The Philadelphia Phillies, perhaps growing impatient waiting for Bryce Harper and Manny Machado to choose their landing spots, maybe sensing that neither wants to play in Philadelphia, or possibly even looking to make the team that would surround Harper or Machado that much more attractive, acquired All-Star catcher J.T. Realmuto from the Florida Marlins in exchange for catcher Jorge Alfaro, minor league pitchers Sixto Sanchez and Will Stewart and an international bonus slot.
Whether this is the big move or the move before their signature move, this is a major upgrade for the Phillies. Realmuto led all major league catchers in 2018 with 4.3 Baseball-Reference WAR (4.8 on FanGraphs). Before the trade, the duo of Alfaro and Andrew Knapp projected as next-to-worst in the majors with 1.1 WAR, so this looks at least like a three- to four-win upgrade for the Phillies, at least on the offensive side of the ball.
Realmuto hit .277/.340/.484 with 21 home runs in 125 games for the Phillies, but his numbers should spike going from Marlins Park to Citizens Bank Park. His OPS was nearly 100 points higher on the road in 2018 — .870 versus .773 – and more than 200 points higher over the past three seasons (.887 versus .682). Assuming he maintains his power production from last season, he should be a 25-homer guy in hitter-friendly Citizens Bank. ESPN Stats & Information reports that Realmuto’s slugging percentage on fly balls was 41 percent below average at Marlins Park over the past three seasons, but 17 percent above average in all other parks.
Given his speed (he’s an above-average runner and the fastest catcher in the game) and on-base skills, he slots in nicely at the top of the Phillies’ lineup that now looks something like this:
SS Jean Segura
1B Rhys Hoskins
Realmuto is under team control for two more seasons and the Phillies would certainly try to sign him to an extension. He has also become one of the top defensive catchers in the game. His average pop time on throws to second base of 1.90 seconds led all catchers in 2018 and his pitch-framing metrics have also improved to above-average the past two seasons. He didn’t win a Gold Glove, but he’s a strong candidate to win one in 2019.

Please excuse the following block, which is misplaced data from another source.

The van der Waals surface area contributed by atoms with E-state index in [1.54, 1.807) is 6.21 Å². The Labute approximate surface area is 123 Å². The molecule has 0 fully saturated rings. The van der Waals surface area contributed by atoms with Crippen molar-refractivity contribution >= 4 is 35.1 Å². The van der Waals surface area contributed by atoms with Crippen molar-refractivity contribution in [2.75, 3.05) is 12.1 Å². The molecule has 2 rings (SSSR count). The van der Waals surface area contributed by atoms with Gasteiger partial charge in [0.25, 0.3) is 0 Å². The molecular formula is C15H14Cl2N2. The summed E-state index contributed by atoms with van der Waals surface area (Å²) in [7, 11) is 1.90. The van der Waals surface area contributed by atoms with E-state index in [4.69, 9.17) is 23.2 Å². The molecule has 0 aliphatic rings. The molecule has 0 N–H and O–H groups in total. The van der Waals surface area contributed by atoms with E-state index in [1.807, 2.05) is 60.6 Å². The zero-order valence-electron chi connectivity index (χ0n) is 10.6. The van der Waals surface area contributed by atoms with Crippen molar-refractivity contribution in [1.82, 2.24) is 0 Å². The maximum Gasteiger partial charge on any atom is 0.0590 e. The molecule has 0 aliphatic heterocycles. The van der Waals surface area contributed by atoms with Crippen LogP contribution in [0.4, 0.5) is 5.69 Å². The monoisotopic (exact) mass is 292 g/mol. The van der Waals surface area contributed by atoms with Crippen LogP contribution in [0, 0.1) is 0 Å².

Acquiring a catcher of this ability via trade is — as you may guess — extremely rare. Good catchers are difficult to find and if you have one, you tend to hoard him like a puppy with his new chew toy. The last catcher traded coming off a season of at least 4.0 bWAR was A.J. Pierznyski in the 2003-04 offseason, when the Twins traded him to the Giants for Joe Nathan and Boof Bonser.
The catcher position is also extremely weak across the majors at this time, at least offensively. Catchers combined for an OPS+ of 87 in 2018, their lowest collective figure since 2001. In other words, this move is arguably the biggest move a team has made this offseason. Before the trade, I had the Phillies a clear fourth in the NL East behind the Nationals, Braves and Mets, and this trade puts them right up there with the Braves and Mets.
That also means there is room for improvement, and that could still mean signing Harper or Machado. That lineup above is nice, but now let’s imagine it with Bryce Harper in it. They are also obviously down on Maikel Franco, and Mike Moustakas would be about a two-win upgrade over Franco while providing better balance to the offense since he hits from the left side. So the Phillies are not far away from Gabe Kapler being able to fill out a lineup card that looks like this when they open against the Braves on March 28:
SS Jean Segura
C J.T. Realmuto
RF Bryce Harper
1B Rhys Hoskins
CF Odubel Herrera
LF Andrew McCutchen
3B Mike Moustakas
2B Cesar Hernandez
That would send a pretty clear message that Philadelphia is serious about taking the top spot of the NL East away from Atlanta.
Or maybe the Phillies use money earmarked for Harper or Machado on some combination of Dallas Keuchel. Signing Keuchel would give them one of the deeper rotations in the league:
To get Realmuto, Matt Klentak did what the Dodgers or Astros wouldn’t do: Surrender their top prospect. Sanchez is a hard-throwing right-hander who made just eight starts in 2018 due to elbow inflammation but still ranked No. 35 on Keith Law’s top 100 prospects. In his report on Sanchez, Law begins: Sanchez throws what might be the easiest 100 mph fastball in pro baseball, and he does so from a small, 5-foot-10 frame (despite being officially listed at 6 feet) that makes it hard to believe you saw what you just saw when he does it.
It’s a high-risk profile, but there is ace potential. Alfaro is a similar player with loud tools. We’ve been hearing about him forever — he was a top 100 prospect for five seasons — and he finally played his first full season in the majors, hitting .264/.324/.407. Trouble is, that came with an awful 138/18 strikeout-to-walk ratio, and Alfaro’s lack of plate discipline has always prevented him from fully tapping into his power. That .264 average is also unsustainable given his current approach since it resulted from a .406 BABIP — 19 points higher than anyone else in the majors. Because of that he projects as a sub-.300 OBP hitter, and if even he improves on defense that low OBP is always going to hold down his value. Really, the upside is a Mike Zunino-type with power, low OBP and good defense. That’s not a bad player, but it pressure on Sanchez to come through to make the trade work for the Marlins.